The headlines are filled with talk of Ebola butI wanted to turn attention a little bit towards the flu. I’m sure that you and your company are encouraging flu shots — but if that’s all that you’re doing… you may not be ready. Regardless what industry you’re in, here are a few things you should be thinking about. This is a key part of our jobs as HR people to help support the business and we should give it some kind of consideration.
Are You [and your company] Ready for Flu Season?
First off, if you’re not encouraging the flu shot — encourage it. WebMD reports that about 45% of the U.S. population aged 6 months and older got a flu shot last season. While its significantly higher for those in the healthcare industry — that’s still a lot of people who aren’t protected through a vaccine. Regardless how you feel about the vaccine, making it easy for those who DO want to get the vaccine will help in your preparations. If your health plan offers discounts or covers vaccines be sure to call that out to your employees. Consider working with health partners and providers who may even offer to do this for you onsite — I think that some places will even bring a bus so you don’t have to have a space to give them to set-up. So many grocery stores and big box stores are offering this now — no appointment needed — work with those in your area. Speaking of partnerships — don’t be afraid to work with other businesses in your area, especially for organizations that are smaller or in a more remote location.
Next, take a look at your sick time policies and practices. If you have employees who are sick what are their options? You may be looking at the screen now saying, “DUH, Andrea, if they are sick they should use their sick time.” However, you and I both know that not everyone has sick time… whether its because they ran out, they are in a probationary period, or they are a consultant for you. So be sure that you know how that might work and have a plan. I also read in the same WebMD report that anywhere from 5% to 20% Americans get the flu and about 200,000 hospitalizations. Do you read that and blow it off and say, “Whatever Andrea — that’s mainly the very young and very old, likely not in the range of my employees.” I’d tell you to think again, those children and elderly may be OF your employees and they may need to help take care of them — so be sure to evaluate your practices and programs for those situations as well.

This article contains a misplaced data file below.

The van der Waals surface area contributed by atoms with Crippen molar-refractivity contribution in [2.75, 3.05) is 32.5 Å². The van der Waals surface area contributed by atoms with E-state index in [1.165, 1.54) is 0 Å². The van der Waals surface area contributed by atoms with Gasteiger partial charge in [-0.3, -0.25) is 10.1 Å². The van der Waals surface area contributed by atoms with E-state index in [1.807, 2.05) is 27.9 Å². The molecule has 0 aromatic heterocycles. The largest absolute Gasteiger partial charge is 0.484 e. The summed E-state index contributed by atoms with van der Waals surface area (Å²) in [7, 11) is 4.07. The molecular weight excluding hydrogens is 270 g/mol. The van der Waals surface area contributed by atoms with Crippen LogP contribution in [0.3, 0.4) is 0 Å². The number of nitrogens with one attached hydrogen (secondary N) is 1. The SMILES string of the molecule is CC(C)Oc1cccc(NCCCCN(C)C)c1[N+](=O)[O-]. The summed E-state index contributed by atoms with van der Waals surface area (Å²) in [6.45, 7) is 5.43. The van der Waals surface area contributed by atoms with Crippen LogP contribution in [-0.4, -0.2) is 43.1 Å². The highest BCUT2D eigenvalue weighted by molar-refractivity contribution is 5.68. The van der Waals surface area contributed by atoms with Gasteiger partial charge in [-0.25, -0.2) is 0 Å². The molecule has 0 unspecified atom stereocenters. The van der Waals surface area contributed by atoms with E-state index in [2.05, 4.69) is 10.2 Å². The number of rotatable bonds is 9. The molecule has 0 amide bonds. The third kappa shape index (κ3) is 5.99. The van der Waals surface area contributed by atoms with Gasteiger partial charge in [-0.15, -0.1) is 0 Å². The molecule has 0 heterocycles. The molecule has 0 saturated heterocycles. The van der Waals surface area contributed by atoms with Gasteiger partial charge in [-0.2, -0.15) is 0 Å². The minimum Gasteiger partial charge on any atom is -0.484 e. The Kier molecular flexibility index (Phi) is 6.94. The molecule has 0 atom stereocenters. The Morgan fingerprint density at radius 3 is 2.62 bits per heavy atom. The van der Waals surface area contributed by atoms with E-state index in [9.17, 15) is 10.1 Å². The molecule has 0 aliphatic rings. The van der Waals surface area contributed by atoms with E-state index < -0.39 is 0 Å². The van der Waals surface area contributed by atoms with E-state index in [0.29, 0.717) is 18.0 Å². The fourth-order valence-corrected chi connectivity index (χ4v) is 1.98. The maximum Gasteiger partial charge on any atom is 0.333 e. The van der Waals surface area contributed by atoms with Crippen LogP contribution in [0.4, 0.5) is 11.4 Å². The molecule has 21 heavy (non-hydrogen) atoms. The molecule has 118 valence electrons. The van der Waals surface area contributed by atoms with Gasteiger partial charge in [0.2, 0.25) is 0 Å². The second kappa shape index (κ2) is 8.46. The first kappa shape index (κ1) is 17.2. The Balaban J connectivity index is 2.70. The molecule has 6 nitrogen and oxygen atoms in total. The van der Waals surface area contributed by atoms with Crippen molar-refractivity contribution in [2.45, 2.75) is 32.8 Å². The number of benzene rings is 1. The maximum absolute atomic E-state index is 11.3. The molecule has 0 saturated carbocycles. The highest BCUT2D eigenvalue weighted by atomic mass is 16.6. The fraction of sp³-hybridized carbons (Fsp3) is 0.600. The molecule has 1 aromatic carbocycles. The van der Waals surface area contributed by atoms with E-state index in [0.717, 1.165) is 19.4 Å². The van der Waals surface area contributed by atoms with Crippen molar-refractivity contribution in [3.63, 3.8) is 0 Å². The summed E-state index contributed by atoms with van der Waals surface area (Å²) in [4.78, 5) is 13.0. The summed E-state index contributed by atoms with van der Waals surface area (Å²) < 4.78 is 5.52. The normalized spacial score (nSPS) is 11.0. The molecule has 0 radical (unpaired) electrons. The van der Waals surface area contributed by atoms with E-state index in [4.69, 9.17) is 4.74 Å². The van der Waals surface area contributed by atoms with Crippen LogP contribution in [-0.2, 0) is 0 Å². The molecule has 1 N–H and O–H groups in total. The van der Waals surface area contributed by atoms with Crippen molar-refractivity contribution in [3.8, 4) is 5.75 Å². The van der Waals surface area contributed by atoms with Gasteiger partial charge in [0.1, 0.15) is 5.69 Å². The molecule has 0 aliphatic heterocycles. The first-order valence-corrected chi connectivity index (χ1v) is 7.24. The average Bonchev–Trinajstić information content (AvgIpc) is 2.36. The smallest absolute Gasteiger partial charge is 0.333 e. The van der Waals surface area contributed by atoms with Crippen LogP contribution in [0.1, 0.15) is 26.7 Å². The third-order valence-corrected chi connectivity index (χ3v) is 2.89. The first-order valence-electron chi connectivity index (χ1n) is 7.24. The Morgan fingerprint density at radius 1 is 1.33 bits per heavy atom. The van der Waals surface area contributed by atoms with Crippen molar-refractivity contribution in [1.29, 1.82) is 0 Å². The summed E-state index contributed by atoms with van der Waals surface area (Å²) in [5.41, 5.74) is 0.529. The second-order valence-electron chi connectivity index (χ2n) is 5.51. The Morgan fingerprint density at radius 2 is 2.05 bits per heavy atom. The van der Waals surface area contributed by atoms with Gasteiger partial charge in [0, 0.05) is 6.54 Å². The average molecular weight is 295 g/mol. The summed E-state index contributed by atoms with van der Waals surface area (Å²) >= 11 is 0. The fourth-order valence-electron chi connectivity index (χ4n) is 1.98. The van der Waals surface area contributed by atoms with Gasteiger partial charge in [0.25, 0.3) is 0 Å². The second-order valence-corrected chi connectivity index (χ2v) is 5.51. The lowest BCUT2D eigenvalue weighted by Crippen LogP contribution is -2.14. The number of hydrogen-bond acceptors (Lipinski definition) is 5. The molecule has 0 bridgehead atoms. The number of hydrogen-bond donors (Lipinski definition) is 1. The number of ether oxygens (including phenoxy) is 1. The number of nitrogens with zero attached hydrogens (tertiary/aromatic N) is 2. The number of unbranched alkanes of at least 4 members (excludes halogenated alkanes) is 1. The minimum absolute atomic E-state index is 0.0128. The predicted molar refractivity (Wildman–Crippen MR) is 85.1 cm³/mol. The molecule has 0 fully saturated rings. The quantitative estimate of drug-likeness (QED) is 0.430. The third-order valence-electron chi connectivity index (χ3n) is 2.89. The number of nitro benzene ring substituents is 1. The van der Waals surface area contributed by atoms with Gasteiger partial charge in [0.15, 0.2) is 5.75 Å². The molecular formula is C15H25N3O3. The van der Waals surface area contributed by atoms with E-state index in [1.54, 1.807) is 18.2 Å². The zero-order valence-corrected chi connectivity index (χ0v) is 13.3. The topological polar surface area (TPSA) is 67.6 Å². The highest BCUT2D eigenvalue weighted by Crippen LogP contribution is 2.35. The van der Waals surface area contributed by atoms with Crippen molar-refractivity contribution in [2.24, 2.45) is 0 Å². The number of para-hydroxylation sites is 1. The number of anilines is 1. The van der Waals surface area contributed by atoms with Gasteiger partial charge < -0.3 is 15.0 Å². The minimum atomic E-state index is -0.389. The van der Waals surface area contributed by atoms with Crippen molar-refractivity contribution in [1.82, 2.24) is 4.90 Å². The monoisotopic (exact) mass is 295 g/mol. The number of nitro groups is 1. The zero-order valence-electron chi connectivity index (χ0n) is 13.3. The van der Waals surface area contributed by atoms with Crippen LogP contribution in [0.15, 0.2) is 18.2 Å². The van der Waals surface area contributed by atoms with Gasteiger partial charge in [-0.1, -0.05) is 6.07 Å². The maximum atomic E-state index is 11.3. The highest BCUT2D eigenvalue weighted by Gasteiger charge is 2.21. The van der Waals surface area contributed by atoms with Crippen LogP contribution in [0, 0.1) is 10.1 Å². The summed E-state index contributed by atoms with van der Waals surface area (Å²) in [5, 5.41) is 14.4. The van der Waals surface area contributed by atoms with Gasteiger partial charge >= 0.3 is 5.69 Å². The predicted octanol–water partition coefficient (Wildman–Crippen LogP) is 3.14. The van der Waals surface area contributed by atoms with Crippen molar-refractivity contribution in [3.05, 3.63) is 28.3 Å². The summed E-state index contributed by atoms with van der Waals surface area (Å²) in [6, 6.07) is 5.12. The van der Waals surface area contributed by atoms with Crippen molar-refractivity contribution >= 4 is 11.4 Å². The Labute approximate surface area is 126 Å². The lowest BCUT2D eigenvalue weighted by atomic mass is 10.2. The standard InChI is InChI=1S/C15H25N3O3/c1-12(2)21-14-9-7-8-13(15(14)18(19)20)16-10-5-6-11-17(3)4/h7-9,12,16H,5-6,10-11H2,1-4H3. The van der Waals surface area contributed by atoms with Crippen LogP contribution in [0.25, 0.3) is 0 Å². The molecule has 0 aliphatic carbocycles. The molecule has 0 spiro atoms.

And speaking of taking care of others who may be sick— consider options that you have for keeping sick people at home so that you can keep your healthy people healthy. Encourage people who are not feeling well or maybe even taking care of others who may be ill to stay at home. This is where you have to give some thought to your business and possible options. For some, working from home is a real option. I know for me personally having the option to work from home has been wonderful option when I’m feeling sick — I can still take conference calls, stay on top of urgent items, and feel good knowing that I’m not spreading any more germs. Frankly what is more stressful to me all the work that I think I’m missing because I am sick so I want to rush back to the office so get back to it and then ultimately end up getting sicker because I pushed too hard. I bet you have been there too. If this is an option for your business and workers, invest in equipment and resources to make this really work.
Now I also remember a time in my career when working from home was not an option — for example, when I was in retail. If this is your option, look at your staffing plans and try to staff up for those who may fall ill. Don’t stress your team out by making them feel like if they do not have the option to take sick time because there is not enough coverage to handle the work. Plan for it. Get with your managers and think about what might work best for you — it could be everything from literally adding more staff, hiring seasonal employees, or even implementing an “on-call” program.
Finally think about how to keep your healthy people healthy — its mostly just the basics — wash hands regularly, cover your mouth when you cough or sneeze, disinfect items. Here is a more complete list of things that you can do to help prevent the spread of the flu from the CDC.
What’s your flu season prevention plan(s)?